arrow

[ar-oh] /ˈær oʊ/
noun
1.
a slender, straight, generally pointed missile or weapon made to be shot from a bow and equipped with feathers at the end of the shaft near the nock, for controlling flight.
2.
anything resembling an arrow in form, function, or character.
3.
a linear figure having a wedge-shaped end, as one used on a map or architectural drawing, to indicate direction or placement.
4.
(initial capital letter) Astronomy. the constellation Sagitta.
verb (used with object)
6.
to indicate the proper position of (an insertion) by means of an arrow (often followed by in):
"to arrow in a comment between the paragraphs."
Origin
before 900; Middle English arewe, arwe, Old English earh; cognate with Old Norse ǫr (plural ǫrvar), Gothic arhwazna; Germanic *arhwō (feminine), akin to Latin arcus (genitive arcūs) bow, arc; thus Latin *arku- bow, pre-Germanic *arku-ā belonging to the bow
Related forms
arrowless, adjective
arrowlike, adjective

Arrow

[ar-oh] /ˈær oʊ/
noun
1.
Kenneth Joseph, born 1921, U.S. economist: Nobel Prize 1972.
Example Sentences for arrow
If the graph is directed, the direction is indicated by drawing an arrow.
They also have skills that amplify their bow mastery, as well as piercing arrow skills.
The straight flight of an arrow is dependent on its fletching.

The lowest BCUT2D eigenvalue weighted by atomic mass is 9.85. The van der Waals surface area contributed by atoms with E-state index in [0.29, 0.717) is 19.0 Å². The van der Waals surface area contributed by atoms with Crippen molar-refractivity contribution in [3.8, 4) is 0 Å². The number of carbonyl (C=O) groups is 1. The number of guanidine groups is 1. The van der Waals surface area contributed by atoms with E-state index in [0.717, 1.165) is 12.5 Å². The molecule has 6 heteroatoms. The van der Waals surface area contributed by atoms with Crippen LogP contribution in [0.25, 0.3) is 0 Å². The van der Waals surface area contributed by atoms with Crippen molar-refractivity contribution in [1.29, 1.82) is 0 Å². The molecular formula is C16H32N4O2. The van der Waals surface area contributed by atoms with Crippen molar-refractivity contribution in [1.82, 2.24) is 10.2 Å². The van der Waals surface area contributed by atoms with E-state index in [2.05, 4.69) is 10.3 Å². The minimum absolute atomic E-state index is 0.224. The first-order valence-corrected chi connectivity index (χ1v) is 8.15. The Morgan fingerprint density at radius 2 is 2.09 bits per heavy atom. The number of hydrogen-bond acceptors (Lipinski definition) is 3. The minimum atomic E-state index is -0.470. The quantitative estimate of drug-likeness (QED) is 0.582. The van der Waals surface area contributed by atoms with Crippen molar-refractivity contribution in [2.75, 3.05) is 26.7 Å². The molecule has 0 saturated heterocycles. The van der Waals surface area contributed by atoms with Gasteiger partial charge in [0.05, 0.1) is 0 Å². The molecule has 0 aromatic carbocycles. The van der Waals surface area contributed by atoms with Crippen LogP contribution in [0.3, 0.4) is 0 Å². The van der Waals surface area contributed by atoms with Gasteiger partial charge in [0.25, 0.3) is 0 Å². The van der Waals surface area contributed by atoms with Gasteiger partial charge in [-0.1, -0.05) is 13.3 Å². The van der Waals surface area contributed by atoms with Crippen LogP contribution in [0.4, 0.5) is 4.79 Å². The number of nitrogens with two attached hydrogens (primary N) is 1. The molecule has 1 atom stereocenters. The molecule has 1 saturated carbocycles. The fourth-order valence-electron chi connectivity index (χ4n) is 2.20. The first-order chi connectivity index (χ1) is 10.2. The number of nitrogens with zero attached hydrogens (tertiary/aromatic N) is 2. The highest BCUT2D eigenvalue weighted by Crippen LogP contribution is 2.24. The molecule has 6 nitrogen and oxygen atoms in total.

The archer begins at the first station of the target and shoots his first arrow.
In a name context, it means soft like a bog or bow as in bow and arrow.
British Dictionary definitions for arrow
arrow (ˈærəʊ)
 
n
1.  a long slender pointed weapon, usually having feathers fastened at the end as a balance, that is shot from a bowRelated: sagittal
2.  any of various things that resemble an arrow in shape, function, or speed, such as a sign indicating direction or position
 
Related: sagittal
 
[Old English arwe; related to Old Norse ör, Gothic arhvazna, Latin arcus bow, arch1]

Collins English Dictionary - Complete & Unabridged 10th Edition
2009 © William Collins Sons & Co. Ltd. 1979, 1986 © HarperCollins
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Word Origin and History for arrow
arrow
O.E. arwan, earlier earh "arrow," possibly borrowed from O.N. ör (gen. örvar), from P.Gmc. *arkhwo (cf. Goth. arhwanza), from PIE base *arku- "bow and/or arrow," source of Latin arcus (see arc). The ground sense would be "the thing belonging to the bow," perhaps a superstitious avoidance of the actual name. A rare word in O.E., where more common words for "arrow" were stræl (cognate with the word still common in Slavic, once prevalent in Gmc., too; meaning related to "flash, streak") and fla, flan, a N.Gmc. word, perhaps with the sense of "splinter." Stræl disappeared by 1200; fla lingered in Scottish until after 1500. Arrowhead is from late 15c.; ancient ones dug up also were called elf-arrows (17c.). Arrowroot (1690s) so called because it was used to absorb toxins from poison-dart wounds.
Online Etymology Dictionary, © 2010 Douglas Harper
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Slang definitions & phrases for arrow

arrow

general

straight arrow


Dictionary of American Slang
Copyright © 1986 by HarperCollins Publishers
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Rhymes with arrow

Difficulty index for arrow

All English speakers likely know this word

Tile value for arrow

8
8
Scrabble Words With Friends

Quotes with arrow